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How Can You Get A Start Working In China?

More and more westerners are becoming interested in making a life for themselves in China. Some are attracted to China for personal reasons, such as an interest in Chinese language, history, and culture; others have more pragmatic reasons, such as the belief that China’s economy will continue to boom. Finally, some just want the adventure and life change that living abroad provides.

What’s the best way to get your foot in the door in China? Below are some ideas, written specifically for those interested in teaching in China but applicable to those in all fields.

Have a skill set to go with your interest in China

There are lots of westerners who are interested in China. There are quite a few westerners who can speak Chinese. However, there is a much smaller number of westerners who are interested in China and have a unique skill set that is needed in China.

Here at China TEFL Course, we focus on teaching English in China, which is a great way to get your foot in the door and starting a meaningful career. However, teachers of all subject areas are always in high demand here. (Especially, for some unknown reason, physics teachers. If you can teach AP physics, you’ll never be out of work.)

It is becoming more and more expensive for employers in China to hire foreigners. Apart from the visa expenses, employers now pay a 33% social insurance tax on each foreign employee’s salary. Your skill set needs to justify this expense. Luckily, native English teachers do justify the expense.

Don’t assume that speaking Chinese is necessary to succeed

Speaking Chinese, especially at the outset of your career in China, isn’t as valuable in China as you might think. After all, there are 1.6 billion native speakers of the language here. Your language ability won’t set you apart from them. What will make you an attractive hire is having knowledge, experience, or expertise that most Chinese do not have.

Additionally, being able to speak Chinese isn’t always necessary to get along in the workplace. Many of the best paying jobs, especially in education, are for foreign (western) institutions. Once you land a job in such a place, you will spend at least 95% of the workday in an entirely English-speaking environment. Many successful and happy professionals in China came to the country speaking no Chinese and picked up the language they need over time.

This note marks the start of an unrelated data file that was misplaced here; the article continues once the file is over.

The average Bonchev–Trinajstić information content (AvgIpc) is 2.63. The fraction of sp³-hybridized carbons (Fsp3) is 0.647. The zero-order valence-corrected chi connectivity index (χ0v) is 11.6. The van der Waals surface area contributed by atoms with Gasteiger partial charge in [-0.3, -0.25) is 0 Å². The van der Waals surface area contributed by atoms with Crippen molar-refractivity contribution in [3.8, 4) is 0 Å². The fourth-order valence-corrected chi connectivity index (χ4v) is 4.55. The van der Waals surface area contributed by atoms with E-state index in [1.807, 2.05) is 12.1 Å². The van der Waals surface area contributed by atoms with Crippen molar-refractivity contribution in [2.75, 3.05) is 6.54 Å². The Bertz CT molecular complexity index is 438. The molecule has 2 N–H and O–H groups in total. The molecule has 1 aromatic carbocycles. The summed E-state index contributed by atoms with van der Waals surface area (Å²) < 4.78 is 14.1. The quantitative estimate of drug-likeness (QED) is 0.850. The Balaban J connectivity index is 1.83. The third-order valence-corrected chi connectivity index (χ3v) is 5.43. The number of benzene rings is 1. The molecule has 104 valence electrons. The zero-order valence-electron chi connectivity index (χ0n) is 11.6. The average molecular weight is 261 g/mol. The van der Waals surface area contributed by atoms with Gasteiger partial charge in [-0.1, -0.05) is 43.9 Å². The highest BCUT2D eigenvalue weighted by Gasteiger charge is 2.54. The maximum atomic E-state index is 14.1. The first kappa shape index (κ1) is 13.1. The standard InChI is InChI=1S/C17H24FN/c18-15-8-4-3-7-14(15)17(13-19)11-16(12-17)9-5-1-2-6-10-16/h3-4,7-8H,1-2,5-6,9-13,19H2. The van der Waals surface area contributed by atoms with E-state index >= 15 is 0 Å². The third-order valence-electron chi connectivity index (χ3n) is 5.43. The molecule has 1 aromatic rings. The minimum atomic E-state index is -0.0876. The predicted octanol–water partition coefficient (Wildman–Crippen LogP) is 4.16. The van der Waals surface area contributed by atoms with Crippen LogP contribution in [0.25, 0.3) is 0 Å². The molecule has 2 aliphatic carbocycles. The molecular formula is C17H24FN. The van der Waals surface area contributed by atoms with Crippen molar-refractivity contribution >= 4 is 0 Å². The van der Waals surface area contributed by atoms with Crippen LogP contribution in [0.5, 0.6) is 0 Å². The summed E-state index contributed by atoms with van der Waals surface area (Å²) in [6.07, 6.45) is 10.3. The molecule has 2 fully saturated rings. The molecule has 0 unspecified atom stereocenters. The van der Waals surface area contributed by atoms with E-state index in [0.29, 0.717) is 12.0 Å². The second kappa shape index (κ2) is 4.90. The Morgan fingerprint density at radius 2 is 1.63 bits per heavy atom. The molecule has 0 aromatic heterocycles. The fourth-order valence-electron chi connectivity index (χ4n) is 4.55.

Earn certifications to develop your career

For those who already have a university degree and are interested in teaching in China, the easiest first step is to earn a TEFL certificate. While TEFL certificates are relatively easy to earn (and greatly vary in quality, value, and usefulness), having that slip of paper puts you a little bit ahead of those who don’t have one.

After a year or two of teaching, if you are interested in continuing in education in China you might consider studying for a DELTA, an MA TESOL, or possibly working towards a teaching certification (qualified teacher status) in your home country. For Americans, the easiest way to earn a teaching certificate is through Texas; you can do all of the coursework online and do a three-month supervised teaching practicum in Texas.

If you are currently in university and like the idea of teaching in China, it would be worth your while to earn a teaching certificate. As mentioned above, subject-area teachers are greatly valued, so don’t limit yourself to a certification in English. Teachers are needed in all subject areas.

 You can do it!

China is undoubtedly the most exciting place in the world to be. Don’t let self-doubt derail what could be one of the most exciting and fulfilling decisions you make in life. To take the first step, take stock of your talents, experience, and abilities. Once you have identified what you know and what you’re good at, look at how you can use them to take advantage of the opportunities that exist in China.

3 comments… add one
  • Ng Li San October 12, 2013, 11:17 am

    I’m a Malaysian, I do speak Chinese and English. I have teaching Experiences in Economics, Marketing, English and etc. I’m interested of teaching in China. Unfortunately, I have applied for a few teaching job in China but they wanted native speaker which I can not fill this requirement. May I know what should I do?

    • Luke October 12, 2013, 9:08 pm

      That’s a great question, and I’m afraid it doesn’t have a simple answer. I’ll write up a post about it soon, and would love for others to chime in with their experiences, too.

  • franklin April 10, 2015, 2:56 am

    best of luck for all

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